I’m looking for an alternative way forward. I want a simple web and application server constructed and run on FOSS services, available from multiple providers because “The Market is Good” and “Competition Benefits the Consumer”, RIGHT? I only want to use server software that I could take away and have run elsewhere if I was not happy with my service provider and I want a web-based client that uses entirely open Web standards with no proprietary extensions “for greater power” (see: Chrome.) Obviously, as a Real Linux we have the option to also enable local desktop applications, rather than drive consumers to our company shops.

Please tell me if you think there is an obvious alternative FOSS solution to the Google monLOLopoly. If there isn’t then we need to elect one soon because democracy needs choices to stay viable. Our ‘choice of Freedom’ is at risk.

With Great Power Comes Great Exploitability

Between Christmas and New Year I saw Wolf Hall & Bring Up The Bodies at the RSC’s Swan Theatre. They tell a tale of how low men will sink, initially in pursuit of power, then to hang on to it and finally, just to survive. I’m sure Samsung, Google, Apple and Microsoft are not Henry VIII but I noted that the only thing the powerful are afraid of is the opinion of ‘the people’. When they lie to us, even to themselves, someone needs to point it out to them. Perhaps their souls might still be saved.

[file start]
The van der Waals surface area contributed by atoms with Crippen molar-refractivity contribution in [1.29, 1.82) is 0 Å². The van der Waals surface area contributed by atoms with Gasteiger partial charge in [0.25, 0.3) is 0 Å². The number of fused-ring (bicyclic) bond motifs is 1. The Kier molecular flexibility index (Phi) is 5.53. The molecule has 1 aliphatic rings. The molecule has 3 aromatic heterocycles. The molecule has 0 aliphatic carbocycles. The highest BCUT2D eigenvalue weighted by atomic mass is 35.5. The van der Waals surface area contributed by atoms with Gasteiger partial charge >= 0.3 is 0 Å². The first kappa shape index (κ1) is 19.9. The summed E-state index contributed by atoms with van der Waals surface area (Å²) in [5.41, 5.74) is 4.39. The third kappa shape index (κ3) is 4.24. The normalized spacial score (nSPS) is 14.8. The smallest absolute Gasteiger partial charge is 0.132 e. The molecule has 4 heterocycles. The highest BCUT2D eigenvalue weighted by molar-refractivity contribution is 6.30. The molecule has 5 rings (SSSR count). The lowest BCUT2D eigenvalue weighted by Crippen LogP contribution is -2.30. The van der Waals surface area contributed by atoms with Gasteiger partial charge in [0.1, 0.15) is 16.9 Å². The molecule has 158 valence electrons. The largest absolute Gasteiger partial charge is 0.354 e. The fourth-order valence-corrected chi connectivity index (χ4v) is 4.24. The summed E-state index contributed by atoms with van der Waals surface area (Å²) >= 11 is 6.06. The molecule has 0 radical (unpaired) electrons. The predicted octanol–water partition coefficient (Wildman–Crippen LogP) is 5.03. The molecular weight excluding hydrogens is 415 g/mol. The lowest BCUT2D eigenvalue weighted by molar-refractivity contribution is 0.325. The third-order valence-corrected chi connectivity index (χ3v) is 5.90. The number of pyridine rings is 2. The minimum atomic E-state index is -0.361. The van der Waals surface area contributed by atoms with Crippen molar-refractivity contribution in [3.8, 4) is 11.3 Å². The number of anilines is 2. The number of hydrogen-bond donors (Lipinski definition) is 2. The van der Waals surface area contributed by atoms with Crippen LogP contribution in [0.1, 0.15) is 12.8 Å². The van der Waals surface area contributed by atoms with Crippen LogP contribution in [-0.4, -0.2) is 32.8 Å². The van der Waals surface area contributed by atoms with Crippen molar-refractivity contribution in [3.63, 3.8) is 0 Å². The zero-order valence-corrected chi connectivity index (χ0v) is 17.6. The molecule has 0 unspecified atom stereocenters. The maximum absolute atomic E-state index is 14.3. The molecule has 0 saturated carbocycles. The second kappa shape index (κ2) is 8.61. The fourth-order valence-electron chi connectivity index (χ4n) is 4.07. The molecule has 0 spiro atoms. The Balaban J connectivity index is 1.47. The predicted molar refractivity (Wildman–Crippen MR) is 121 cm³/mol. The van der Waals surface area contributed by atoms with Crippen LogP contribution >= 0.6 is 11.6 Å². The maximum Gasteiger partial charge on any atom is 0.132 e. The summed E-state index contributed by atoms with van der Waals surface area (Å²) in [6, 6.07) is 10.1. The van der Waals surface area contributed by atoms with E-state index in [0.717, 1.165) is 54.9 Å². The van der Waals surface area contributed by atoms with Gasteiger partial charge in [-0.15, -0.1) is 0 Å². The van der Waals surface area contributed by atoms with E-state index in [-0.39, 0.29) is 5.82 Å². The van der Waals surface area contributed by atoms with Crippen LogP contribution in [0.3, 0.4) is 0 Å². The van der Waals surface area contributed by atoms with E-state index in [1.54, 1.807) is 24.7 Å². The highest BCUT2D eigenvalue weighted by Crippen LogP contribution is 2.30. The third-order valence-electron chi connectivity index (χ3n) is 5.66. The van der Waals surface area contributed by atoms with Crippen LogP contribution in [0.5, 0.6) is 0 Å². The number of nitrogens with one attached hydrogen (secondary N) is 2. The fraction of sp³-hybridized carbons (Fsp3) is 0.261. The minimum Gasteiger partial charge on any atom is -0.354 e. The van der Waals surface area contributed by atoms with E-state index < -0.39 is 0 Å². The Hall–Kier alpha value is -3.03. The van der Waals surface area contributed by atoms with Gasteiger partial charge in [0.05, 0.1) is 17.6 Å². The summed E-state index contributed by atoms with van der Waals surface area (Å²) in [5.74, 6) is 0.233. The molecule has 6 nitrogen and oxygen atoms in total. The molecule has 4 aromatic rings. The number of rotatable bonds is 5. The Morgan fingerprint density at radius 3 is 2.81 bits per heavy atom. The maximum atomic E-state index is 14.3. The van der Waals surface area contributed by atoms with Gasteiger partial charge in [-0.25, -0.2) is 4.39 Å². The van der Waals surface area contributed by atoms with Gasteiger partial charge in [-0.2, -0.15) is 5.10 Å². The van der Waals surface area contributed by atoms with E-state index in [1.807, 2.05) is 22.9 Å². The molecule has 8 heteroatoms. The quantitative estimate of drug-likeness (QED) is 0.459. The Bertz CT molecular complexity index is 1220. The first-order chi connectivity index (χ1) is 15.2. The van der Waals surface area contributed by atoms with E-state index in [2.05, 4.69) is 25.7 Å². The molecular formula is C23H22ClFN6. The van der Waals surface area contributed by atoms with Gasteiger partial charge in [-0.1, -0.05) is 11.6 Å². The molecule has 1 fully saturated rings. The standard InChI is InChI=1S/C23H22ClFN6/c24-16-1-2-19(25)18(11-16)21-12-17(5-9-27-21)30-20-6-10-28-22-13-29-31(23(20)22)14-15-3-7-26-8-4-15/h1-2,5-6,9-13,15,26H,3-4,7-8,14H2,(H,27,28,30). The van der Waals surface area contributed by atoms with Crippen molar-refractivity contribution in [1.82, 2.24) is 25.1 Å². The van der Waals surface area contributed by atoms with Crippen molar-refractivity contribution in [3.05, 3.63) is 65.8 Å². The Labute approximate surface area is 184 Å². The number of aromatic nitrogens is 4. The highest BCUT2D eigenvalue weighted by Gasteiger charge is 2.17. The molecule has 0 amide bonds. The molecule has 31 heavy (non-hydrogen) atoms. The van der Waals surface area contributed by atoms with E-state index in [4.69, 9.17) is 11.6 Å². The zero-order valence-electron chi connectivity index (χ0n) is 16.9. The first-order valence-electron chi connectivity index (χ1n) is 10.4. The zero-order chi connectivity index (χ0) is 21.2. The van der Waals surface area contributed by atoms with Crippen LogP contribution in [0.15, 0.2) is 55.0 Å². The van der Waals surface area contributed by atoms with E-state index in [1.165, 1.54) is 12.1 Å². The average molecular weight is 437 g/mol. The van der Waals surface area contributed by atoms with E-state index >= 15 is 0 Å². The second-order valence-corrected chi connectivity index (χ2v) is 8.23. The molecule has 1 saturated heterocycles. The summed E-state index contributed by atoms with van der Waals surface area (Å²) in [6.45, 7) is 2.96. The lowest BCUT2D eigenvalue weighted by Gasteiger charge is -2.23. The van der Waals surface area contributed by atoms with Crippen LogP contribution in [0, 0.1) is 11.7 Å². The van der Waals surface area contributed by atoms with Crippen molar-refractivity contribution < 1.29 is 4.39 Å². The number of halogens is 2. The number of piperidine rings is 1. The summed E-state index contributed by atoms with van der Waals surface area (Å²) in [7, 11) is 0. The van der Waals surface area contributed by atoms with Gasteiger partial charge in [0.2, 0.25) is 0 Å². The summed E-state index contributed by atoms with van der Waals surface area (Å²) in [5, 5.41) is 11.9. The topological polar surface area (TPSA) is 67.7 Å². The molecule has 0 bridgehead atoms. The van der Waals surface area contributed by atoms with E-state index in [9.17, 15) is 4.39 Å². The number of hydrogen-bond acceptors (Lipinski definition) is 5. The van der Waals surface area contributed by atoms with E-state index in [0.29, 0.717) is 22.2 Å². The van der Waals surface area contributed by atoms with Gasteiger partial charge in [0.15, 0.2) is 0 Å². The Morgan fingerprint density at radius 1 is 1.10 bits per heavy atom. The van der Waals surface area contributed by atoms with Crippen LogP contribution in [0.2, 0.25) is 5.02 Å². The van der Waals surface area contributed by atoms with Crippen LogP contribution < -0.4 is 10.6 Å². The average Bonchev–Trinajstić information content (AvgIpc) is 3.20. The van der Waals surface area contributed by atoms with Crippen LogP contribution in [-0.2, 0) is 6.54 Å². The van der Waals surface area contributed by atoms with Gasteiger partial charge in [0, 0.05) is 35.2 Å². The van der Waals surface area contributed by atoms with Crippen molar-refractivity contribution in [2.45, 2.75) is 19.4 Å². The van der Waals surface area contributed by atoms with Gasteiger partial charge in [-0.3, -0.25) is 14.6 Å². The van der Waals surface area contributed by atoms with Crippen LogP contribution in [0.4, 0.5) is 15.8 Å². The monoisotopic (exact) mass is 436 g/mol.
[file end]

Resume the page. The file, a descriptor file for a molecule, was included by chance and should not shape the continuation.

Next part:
Allow me to take a break from the tale I began in my most recent blog entry, to give a real world example of why open standards matter, while it’s fresh in my mind.

I have a ‘Smart TV’ made by Samsung (which they no longer support.) I have a Samsung Galaxy S phone (2 actually, because Samsung no longer support them either, so ‘normals’ buy a new phone.) I have boxen, in various states of decrepitude, running Linux and I have occasional access to Apple OS X, Windows 7 laptops and a Google Nexus 7. They all connect over a wireless router from O2 and a Wireless Access Point from Netgear. They are not part of the problem.